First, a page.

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Circular economy in textile industry- the new way forward

Today, we will be talking about an industry that is currently resulting to be very beneficial for any economy. It generates foreign direct investments as well as absorbs a large share of the labor force in any country. Yes, the textile industry. The global textile market is very vast. It sums up to nearly $1.4 trillion and its major share is in the developing countries, like China, India, Bangladesh, Brazil, Pakistan, and Turkey. The textile industry employs a large number of people, nearly over 300 million people, therefore, contributing to reducing unemployment in the country.

Being a huge industry, the production levels are very high. However, so are its implications on the environment. Often the people involved in the production process do not realize the harm they are causing to the environment. From non-environment-friendly methods of production to improper disposal of waste, the list is a long one. To meet the rising demand for textiles, these environmental and social values are often neglected and this continued negligence has been very dangerous for the world, harming the people and over-filling the landfills. The world has started to realize the damage it is doing to the environment through its non-eco-friendly measures. A point to keep in mind is that this not only creates environmental problems but also leads to losing many economic opportunities.

However, the textile industries are very important for the world economy. From employment generation, to start-up plans, and facilitating a strong export system, the industry has provided all of them. But all this cannot be accommodated an excuse to destroy the environment. The industry creates a huge amount of waste and also raises the level of pollution. But does this mean we have to reduce the working of industries to protect the environment? The answer is a very big no. Economic development and protection and promotion of a clean environment can be done simultaneously if our actions are backed up by proper planning and management. Here comes the approach of the circular economy.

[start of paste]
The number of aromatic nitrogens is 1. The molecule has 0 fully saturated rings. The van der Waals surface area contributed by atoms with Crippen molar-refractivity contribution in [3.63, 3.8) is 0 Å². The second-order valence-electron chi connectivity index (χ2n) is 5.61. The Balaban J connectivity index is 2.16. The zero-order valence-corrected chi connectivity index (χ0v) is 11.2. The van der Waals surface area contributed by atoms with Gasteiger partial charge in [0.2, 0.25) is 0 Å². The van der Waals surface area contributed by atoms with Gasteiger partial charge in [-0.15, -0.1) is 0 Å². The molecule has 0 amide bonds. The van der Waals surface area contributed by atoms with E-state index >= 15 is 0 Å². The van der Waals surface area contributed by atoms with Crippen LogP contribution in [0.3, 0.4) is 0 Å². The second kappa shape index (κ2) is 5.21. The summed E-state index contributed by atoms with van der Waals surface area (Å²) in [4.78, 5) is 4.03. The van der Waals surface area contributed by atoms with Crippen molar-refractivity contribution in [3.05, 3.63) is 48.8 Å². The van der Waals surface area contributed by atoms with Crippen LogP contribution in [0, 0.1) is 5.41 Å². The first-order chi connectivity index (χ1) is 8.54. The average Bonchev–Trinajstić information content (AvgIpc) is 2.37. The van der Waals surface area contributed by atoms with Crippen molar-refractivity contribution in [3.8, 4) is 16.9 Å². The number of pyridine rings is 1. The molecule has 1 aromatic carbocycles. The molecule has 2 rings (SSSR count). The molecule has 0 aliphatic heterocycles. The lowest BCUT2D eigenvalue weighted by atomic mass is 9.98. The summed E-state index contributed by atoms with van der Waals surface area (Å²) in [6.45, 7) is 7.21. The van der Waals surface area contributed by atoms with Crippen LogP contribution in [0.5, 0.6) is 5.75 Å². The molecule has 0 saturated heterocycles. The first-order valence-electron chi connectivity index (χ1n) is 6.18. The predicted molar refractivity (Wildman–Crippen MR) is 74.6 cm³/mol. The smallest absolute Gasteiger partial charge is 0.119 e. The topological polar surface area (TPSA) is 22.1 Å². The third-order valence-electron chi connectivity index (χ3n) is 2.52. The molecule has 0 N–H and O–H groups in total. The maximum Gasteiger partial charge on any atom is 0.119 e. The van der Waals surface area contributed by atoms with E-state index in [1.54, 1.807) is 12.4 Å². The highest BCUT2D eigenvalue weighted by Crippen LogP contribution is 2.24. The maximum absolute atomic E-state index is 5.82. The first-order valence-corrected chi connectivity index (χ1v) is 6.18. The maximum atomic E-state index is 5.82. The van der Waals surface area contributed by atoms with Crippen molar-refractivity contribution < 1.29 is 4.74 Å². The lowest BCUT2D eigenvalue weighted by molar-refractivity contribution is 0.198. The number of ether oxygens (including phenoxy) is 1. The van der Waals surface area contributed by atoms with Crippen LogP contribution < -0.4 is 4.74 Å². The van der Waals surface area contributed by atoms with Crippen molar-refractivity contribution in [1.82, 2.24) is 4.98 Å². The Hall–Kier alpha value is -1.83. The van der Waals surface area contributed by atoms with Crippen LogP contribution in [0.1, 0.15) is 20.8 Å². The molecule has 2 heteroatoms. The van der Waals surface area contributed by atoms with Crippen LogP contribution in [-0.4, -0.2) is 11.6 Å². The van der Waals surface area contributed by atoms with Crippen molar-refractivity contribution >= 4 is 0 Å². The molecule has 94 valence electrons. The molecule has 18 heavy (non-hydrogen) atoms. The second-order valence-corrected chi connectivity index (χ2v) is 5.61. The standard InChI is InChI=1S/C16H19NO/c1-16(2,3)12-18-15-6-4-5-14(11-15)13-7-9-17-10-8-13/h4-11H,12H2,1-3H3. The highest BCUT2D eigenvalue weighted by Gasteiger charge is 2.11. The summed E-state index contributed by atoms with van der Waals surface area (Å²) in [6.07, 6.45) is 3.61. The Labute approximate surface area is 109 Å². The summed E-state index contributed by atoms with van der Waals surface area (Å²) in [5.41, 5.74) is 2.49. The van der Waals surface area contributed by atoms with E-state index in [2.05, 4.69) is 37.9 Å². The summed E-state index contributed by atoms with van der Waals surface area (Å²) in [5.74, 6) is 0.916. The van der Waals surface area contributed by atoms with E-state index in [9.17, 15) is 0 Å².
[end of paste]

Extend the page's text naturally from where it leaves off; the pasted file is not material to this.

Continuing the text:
What is the circular approach? 

To make the working of textile industries more ecologically efficient and less polluting, the approach of circular economy is to be used which contributes to connecting the upstream and downstream of the global economy. The circular economy approach suggests more use of renewable and safe inputs, increasing the durability of cloth, reusing their produce, and turning waste products into a new ones.

How the circular economy approach in textile industries will make a change

The adoption of this approach in the industry can have an immense impact. Initially, by reusing their products and turning waste into gold, the supply chain can be improved to a great extent. Further, the increased supply by reusing and recycling also reduced the level of carbon dioxide emissions by 33% embedded in the textile industries. It could also reduce air, soil, and land pollution linked to production. All of this is evidenced by the recent UNCTAD study as part of the Small Medium Enterprises Plan.

More than the benefit it provides to the environment, great circularity could bring back recovery and upcycling activities from the bottom, leading to greater profits for the industry.